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strong sense of external community correlate with exceptional company performance?
Large multinationals are well-known for their involvement in supporting the community they work in and also for their support for sports, humanitarian and social causes. The profitability and high visibility of these companies in external community activities certainly makes one believe that external community involvement and exceptional company performance go hand in hand.
A closer analysis of the community relation exercise shows that in many cases such involvement is an extension of business activities. The multi-billion dollar profits, of course give the exceptional performers the ability to buy the goodwill of political parties, news media, and the community in general to look after their present and future interests.
Whatever the motives, external community involvement shows that the company is performing well and has greater ambitions. External community involvement is also a result of increased social awareness and there are cases where profitability of good performers allows them to be generous for purely humanitarian reasons.
Multinational companies take pride in advertising how they are looking after the environment in fields such as offshore exploration. Steps being taken by a mining company to restore the site to its original natural beauty are often the subjects of powerful documentaries telecast on international channels. This public information campaign is necessary to enhance the companies' reputation. In fact, interaction with the community influences companies' success [Pawlowski, 2005].
The Corporate Social Responsibility has always been not strongly felt. Not so long ago the same multinational, and local companies too, were involved in raping the resources and the environment to a point beyond redemption. Increased awareness, regulatory restrictions and global media coverage have done a great deal in activities that were previously not considered the responsibility of the corporate sector. Now communities, non-governmental activist groups and governments expect companies to follow consistent standards throughout the world. Donnely et al. [Donnely et al., 2000] report the public interest agendas of companies in two countries and compare how the internal structures of the companies' are constituted by particular political understandings of the public interest. Studies of this kind show the corporate sector that general public monitors their involvement in the community.
Importers of goods from developing countries are demanding the new standards for social accountability. It is no longer acceptable to use child labor in carpet and sport-manufacturing industries in Pakistan. The carpet-weaving companies have had to involve themselves in community projects such as supporting local education to satisfy foreign buyer. Thus, the business requirements of local companies are making it necessary to open schools for workers, pay decent wages to female employees and follow environmental standards, which do not harm the community and workers.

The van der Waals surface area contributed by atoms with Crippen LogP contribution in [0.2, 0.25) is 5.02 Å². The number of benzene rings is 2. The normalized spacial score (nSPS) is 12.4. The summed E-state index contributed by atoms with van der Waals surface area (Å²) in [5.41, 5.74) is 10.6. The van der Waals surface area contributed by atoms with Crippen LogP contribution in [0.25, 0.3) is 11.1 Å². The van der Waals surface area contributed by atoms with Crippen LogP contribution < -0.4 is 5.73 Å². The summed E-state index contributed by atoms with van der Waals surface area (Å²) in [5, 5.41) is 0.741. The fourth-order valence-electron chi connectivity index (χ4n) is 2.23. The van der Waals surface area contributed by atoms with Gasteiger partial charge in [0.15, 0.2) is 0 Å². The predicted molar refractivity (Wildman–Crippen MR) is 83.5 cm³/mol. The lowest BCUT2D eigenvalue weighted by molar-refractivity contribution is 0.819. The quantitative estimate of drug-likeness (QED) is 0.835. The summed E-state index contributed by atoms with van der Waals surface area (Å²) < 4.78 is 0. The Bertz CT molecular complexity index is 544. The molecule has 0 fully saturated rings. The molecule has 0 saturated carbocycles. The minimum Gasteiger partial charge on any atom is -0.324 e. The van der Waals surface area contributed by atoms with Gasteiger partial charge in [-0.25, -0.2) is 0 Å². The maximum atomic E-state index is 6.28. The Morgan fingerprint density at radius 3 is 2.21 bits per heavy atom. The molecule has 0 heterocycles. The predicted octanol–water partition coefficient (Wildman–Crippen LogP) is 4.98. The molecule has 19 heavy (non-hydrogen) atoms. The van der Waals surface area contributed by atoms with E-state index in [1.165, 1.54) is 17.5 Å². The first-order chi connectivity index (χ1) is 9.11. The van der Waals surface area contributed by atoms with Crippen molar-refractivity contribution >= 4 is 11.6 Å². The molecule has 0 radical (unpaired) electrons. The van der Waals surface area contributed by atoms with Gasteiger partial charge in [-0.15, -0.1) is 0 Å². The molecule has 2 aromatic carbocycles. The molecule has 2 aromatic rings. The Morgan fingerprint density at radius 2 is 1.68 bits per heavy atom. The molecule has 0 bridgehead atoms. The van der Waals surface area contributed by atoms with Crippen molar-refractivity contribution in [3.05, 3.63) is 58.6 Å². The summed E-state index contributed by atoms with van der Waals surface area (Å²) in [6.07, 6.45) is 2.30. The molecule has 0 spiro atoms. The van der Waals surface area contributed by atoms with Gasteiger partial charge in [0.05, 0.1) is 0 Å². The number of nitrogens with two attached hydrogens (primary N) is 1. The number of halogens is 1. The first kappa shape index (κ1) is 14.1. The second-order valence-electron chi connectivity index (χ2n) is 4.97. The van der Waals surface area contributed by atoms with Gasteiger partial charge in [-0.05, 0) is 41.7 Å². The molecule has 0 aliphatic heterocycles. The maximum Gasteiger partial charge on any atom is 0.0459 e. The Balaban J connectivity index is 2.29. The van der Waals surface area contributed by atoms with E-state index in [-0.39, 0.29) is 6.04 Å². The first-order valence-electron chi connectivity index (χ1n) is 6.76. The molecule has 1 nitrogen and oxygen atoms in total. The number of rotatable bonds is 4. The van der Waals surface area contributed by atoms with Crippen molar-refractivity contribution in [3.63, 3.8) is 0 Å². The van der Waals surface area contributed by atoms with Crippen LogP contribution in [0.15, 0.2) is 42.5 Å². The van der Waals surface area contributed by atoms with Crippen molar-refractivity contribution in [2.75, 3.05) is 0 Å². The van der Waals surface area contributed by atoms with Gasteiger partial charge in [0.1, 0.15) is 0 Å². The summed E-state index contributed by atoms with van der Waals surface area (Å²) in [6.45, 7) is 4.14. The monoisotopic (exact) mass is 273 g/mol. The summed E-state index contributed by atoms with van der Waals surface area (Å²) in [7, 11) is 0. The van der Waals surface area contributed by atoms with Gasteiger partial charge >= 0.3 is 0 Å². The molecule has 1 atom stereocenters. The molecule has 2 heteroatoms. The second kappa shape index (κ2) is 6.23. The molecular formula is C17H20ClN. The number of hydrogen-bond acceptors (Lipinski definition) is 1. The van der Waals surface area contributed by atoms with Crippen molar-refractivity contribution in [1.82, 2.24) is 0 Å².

The large multinationals are also expected to play a positive role in the community they are working in. The high performing businesses are expected to measure up to higher standards. Huselid's study [Huselid, 1995] confirms that investment in high performance practices results in lower employee turnover, greater productivity and better corporate financial performance.
. The benefits from the community-related activities directly impact the company business. They allow the companies to expand into new markets, improve their brand image and increase goodwill of the communities. Community activities also give companies' access to more skilled and better-educated labor and help to retain employees [Global Community Investment, 2005]. All of these activities directly impact the profitability of a company and help the local community help itself. [Lesser & Storck, 2001] found that in some companies communities are recognized as a valuable asset to their organizations.
Australian mining companies found out that it was to their advantage to work with the aboriginal community to exploit the mineral resources of the Reserves. Cusack, the CEO of Rio Tinto, Australia, recognized that their operations in aboriginal land could only continue to operate with the Aboriginal community's support and sanction [CEO Forum, 2005]. It was a very clear business imperative for them to support the local community to operate in that part of Australia. Rio Tinto's positive policies in one aboriginal reserve, of course, made it more acceptable to other aboriginal communities and helped it expand to other mining sites. It is good business for larger companies to have the community on their side!